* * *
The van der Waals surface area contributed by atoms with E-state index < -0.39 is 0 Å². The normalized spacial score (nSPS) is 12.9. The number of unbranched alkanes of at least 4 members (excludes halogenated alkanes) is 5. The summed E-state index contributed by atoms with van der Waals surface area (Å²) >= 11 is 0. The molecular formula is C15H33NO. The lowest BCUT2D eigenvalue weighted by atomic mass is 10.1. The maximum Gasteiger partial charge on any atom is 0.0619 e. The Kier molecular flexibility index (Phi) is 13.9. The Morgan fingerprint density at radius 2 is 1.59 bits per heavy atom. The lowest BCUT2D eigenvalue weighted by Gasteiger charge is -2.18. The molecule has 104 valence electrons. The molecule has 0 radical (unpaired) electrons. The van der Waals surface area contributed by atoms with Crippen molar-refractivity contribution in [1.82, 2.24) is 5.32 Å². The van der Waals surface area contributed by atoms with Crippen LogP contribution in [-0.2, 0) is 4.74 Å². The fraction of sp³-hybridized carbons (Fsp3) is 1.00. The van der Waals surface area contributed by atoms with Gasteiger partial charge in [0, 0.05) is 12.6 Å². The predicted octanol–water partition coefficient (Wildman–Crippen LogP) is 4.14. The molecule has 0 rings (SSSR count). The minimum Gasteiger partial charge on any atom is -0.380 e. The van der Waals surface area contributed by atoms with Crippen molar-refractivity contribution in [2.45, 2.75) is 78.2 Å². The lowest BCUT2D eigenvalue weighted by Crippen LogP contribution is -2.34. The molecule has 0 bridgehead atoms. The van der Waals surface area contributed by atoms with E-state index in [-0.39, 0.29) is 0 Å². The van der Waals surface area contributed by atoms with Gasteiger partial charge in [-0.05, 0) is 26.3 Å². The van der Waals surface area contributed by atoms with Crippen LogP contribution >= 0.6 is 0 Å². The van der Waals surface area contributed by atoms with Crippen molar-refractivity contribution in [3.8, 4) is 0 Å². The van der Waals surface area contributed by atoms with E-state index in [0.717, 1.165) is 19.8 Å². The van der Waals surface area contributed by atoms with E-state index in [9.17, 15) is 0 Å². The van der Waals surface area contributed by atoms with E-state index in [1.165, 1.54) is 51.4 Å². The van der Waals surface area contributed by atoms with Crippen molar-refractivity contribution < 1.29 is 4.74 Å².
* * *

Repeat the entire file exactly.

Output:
The van der Waals surface area contributed by atoms with E-state index < -0.39 is 0 Å². The normalized spacial score (nSPS) is 12.9. The number of unbranched alkanes of at least 4 members (excludes halogenated alkanes) is 5. The summed E-state index contributed by atoms with van der Waals surface area (Å²) >= 11 is 0. The molecular formula is C15H33NO. The lowest BCUT2D eigenvalue weighted by atomic mass is 10.1. The maximum Gasteiger partial charge on any atom is 0.0619 e. The Kier molecular flexibility index (Phi) is 13.9. The Morgan fingerprint density at radius 2 is 1.59 bits per heavy atom. The lowest BCUT2D eigenvalue weighted by Gasteiger charge is -2.18. The molecule has 104 valence electrons. The molecule has 0 radical (unpaired) electrons. The van der Waals surface area contributed by atoms with Crippen molar-refractivity contribution in [1.82, 2.24) is 5.32 Å². The van der Waals surface area contributed by atoms with Crippen LogP contribution in [-0.2, 0) is 4.74 Å². The fraction of sp³-hybridized carbons (Fsp3) is 1.00. The van der Waals surface area contributed by atoms with Gasteiger partial charge in [0, 0.05) is 12.6 Å². The predicted octanol–water partition coefficient (Wildman–Crippen LogP) is 4.14. The molecule has 0 rings (SSSR count). The minimum Gasteiger partial charge on any atom is -0.380 e. The van der Waals surface area contributed by atoms with Crippen molar-refractivity contribution in [2.45, 2.75) is 78.2 Å². The lowest BCUT2D eigenvalue weighted by Crippen LogP contribution is -2.34. The molecule has 0 bridgehead atoms. The van der Waals surface area contributed by atoms with E-state index in [-0.39, 0.29) is 0 Å². The van der Waals surface area contributed by atoms with Gasteiger partial charge in [-0.05, 0) is 26.3 Å². The van der Waals surface area contributed by atoms with Crippen LogP contribution >= 0.6 is 0 Å². The van der Waals surface area contributed by atoms with Crippen molar-refractivity contribution in [3.8, 4) is 0 Å². The van der Waals surface area contributed by atoms with E-state index in [0.717, 1.165) is 19.8 Å². The van der Waals surface area contributed by atoms with E-state index in [9.17, 15) is 0 Å². The van der Waals surface area contributed by atoms with E-state index in [1.165, 1.54) is 51.4 Å². The van der Waals surface area contributed by atoms with Crippen molar-refractivity contribution < 1.29 is 4.74 Å².